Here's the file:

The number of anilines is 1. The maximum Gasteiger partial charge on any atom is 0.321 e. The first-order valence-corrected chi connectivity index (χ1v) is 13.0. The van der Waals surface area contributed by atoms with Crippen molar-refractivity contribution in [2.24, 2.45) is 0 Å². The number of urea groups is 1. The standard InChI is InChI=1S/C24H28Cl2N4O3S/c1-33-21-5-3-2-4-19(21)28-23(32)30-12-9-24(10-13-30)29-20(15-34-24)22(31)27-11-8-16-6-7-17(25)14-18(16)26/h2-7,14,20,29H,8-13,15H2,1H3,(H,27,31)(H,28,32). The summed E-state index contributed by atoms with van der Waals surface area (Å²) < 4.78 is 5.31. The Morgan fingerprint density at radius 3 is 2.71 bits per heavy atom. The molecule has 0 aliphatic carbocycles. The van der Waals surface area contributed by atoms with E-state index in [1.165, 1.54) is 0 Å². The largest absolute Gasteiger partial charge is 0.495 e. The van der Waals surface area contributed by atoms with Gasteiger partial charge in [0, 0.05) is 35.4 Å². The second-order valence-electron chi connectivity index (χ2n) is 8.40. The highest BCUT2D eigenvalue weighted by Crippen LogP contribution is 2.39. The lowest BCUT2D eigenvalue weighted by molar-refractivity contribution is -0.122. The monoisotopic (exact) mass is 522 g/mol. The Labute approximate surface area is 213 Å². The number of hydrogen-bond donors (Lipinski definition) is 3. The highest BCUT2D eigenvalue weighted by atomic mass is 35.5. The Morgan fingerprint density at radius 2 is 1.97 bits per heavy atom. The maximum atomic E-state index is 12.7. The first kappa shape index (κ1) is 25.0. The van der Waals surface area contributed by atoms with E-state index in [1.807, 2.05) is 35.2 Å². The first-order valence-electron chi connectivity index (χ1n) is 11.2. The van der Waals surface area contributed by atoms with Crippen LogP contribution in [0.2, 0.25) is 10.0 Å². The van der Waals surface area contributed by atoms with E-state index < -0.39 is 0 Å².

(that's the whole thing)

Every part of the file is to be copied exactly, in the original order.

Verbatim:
The number of anilines is 1. The maximum Gasteiger partial charge on any atom is 0.321 e. The first-order valence-corrected chi connectivity index (χ1v) is 13.0. The van der Waals surface area contributed by atoms with Crippen molar-refractivity contribution in [2.24, 2.45) is 0 Å². The number of urea groups is 1. The standard InChI is InChI=1S/C24H28Cl2N4O3S/c1-33-21-5-3-2-4-19(21)28-23(32)30-12-9-24(10-13-30)29-20(15-34-24)22(31)27-11-8-16-6-7-17(25)14-18(16)26/h2-7,14,20,29H,8-13,15H2,1H3,(H,27,31)(H,28,32). The summed E-state index contributed by atoms with van der Waals surface area (Å²) < 4.78 is 5.31. The Morgan fingerprint density at radius 3 is 2.71 bits per heavy atom. The molecule has 0 aliphatic carbocycles. The van der Waals surface area contributed by atoms with E-state index in [1.165, 1.54) is 0 Å². The largest absolute Gasteiger partial charge is 0.495 e. The van der Waals surface area contributed by atoms with Gasteiger partial charge in [0, 0.05) is 35.4 Å². The second-order valence-electron chi connectivity index (χ2n) is 8.40. The highest BCUT2D eigenvalue weighted by Crippen LogP contribution is 2.39. The lowest BCUT2D eigenvalue weighted by molar-refractivity contribution is -0.122. The monoisotopic (exact) mass is 522 g/mol. The Labute approximate surface area is 213 Å². The number of hydrogen-bond donors (Lipinski definition) is 3. The highest BCUT2D eigenvalue weighted by atomic mass is 35.5. The Morgan fingerprint density at radius 2 is 1.97 bits per heavy atom. The maximum atomic E-state index is 12.7. The first kappa shape index (κ1) is 25.0. The van der Waals surface area contributed by atoms with E-state index in [1.807, 2.05) is 35.2 Å². The first-order valence-electron chi connectivity index (χ1n) is 11.2. The van der Waals surface area contributed by atoms with Crippen LogP contribution in [0.2, 0.25) is 10.0 Å². The van der Waals surface area contributed by atoms with E-state index < -0.39 is 0 Å².